By Kris Berggren
Sunday, December 23, 2007
Somali women who left refugee camps in Kenya or Ethiopia are building business lives out of the cold climate of Minnesota. Visible for now in checkout lanes, many maintain a tradition of pooling resources so they can become their own boss.
MINNEAPOLIS (WOMENSENEWS)--Sabah Yusuf wants to create what she calls a "first" for African women in the United States: a large department store that they collectively own and manage.
The women she's talking about are Somalis, who have made Minneapolis, a city of 382,000, home to the largest concentration of the East African group in the Western world. About 14,000 Somalis live in Hennepin County, which includes the city and its nearest suburbs.
Minnesota overall, with its frigid climate and population of 5 million that is 90 percent white, is home to more than 20,000 Somalis.
In a capital-pooling tradition harking back to her African homeland, Yusuf, executive director of the Aishah Center for Women, hopes that eventually 100 women will invest as much as $5,000 each in the Khadijah Women's Cooperative, which plans to own and run a store targeting Somali and other Minneapolis shoppers. By early February she expects to announce a location and finish a business plan.
But Yusuf will also be pleased if the Aishah Center can raise even 10 percent of the seed money from owner-investors. She says at least 33 women have expressed interest, as have institutional backers such as the Women's Foundation of Minnesota in Minneapolis and the Christian Sharing Fund in St. Paul, a local counterpart of the Washington-based Catholic Campaign for Human Development.
"It's too early yet to predict a timetable or what will happen," says Lee Roper-Batker, president and CEO of the Women's Foundation of Minnesota. "Women have to have big audacious goals. That is the way change happens."
Yusuf's dream may be big, but she and other Somalis say their countrywomen have always been enterprising. Back home many operated cottage industries selling produce from family farms or making clothing. Here, many carry on that tradition by operating small retail shops in one of several Somali malls or "souks" in Minneapolis. Central to the success of both is the practice of Somali women supporting each other's business enterprises.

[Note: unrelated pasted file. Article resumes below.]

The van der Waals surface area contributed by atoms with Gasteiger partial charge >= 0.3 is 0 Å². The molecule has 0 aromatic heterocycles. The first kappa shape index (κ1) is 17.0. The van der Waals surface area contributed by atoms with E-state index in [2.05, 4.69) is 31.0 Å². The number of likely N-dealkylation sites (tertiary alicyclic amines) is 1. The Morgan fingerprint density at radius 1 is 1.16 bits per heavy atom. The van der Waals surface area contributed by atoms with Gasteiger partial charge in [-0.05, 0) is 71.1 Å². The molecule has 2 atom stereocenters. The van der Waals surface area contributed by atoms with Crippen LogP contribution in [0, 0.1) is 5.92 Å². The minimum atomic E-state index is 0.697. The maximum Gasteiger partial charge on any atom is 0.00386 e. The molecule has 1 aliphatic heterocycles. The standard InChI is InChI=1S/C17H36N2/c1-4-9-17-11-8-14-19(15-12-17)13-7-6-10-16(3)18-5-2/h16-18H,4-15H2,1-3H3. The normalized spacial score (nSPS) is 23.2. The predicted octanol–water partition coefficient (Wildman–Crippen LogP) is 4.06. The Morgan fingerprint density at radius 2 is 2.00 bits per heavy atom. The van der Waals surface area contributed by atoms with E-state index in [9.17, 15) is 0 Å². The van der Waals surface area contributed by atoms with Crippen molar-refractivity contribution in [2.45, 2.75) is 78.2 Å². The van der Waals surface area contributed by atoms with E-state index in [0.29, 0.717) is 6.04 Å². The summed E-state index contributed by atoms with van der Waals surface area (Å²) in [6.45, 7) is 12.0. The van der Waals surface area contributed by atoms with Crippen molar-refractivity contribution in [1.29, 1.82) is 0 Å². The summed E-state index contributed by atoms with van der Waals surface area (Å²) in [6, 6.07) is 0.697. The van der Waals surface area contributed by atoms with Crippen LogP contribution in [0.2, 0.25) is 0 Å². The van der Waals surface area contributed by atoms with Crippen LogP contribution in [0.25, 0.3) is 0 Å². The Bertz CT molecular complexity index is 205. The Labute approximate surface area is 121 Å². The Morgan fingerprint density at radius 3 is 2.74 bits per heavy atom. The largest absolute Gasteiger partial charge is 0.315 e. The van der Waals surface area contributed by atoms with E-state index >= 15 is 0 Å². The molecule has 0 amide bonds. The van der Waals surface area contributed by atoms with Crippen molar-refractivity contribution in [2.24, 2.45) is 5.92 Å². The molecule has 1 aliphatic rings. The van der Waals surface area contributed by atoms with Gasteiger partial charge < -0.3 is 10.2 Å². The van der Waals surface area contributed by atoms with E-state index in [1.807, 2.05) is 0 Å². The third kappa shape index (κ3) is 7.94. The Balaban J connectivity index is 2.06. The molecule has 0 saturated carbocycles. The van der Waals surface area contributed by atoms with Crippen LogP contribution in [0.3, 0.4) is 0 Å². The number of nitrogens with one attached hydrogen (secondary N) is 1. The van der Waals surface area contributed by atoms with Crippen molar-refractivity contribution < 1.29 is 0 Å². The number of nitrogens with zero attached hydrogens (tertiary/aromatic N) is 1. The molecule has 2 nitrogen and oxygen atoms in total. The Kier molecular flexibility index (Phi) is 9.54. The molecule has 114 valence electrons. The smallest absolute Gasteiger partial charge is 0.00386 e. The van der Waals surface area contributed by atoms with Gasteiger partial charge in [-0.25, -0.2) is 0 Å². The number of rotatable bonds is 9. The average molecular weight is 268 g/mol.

Faduma Hashi owns the Starlight Cafe, a bakery and coffee shop selling Western and Somali pastries and other delicacies in the Midtown Global Market that features dozens of ethnic shops and restaurants in a large mixed-use office and residential building.
"Nothing beats being your own boss," says Hashi, a mother of eight who has lived in the United States for 20 years.
Hashi received start-up assistance from the African Development Center of Minnesota, which teaches U.S. financial and business practices to African entrepreneurs and offers loans with a special repayment structure that suits Muslims, whose religion restricts paying or charging interest.
Minneapolis also offers an alternative financing program that matches funds lent by organizations such as the African Development Center.
About 60 percent of small business owners seeking loans through the African Development Center are women, says Nimo Farah, coordinator for the center's program to assist those in the process of buying their first home.
Many families arrived from refugee camps in Kenya or Ethiopia with little but a few suitcases and phone numbers of relatives or resettlement agencies. Besides poverty, hurdles include the language barrier and high rates of single parenthood. Women wearing traditional Muslim dress are also visible targets for racial and religious hostility, especially since the Sept. 11 terrorist attacks.
But Minnesota has a strong economy and abundance of service-sector jobs and female community leaders say economic and educational opportunities here trump the hardships.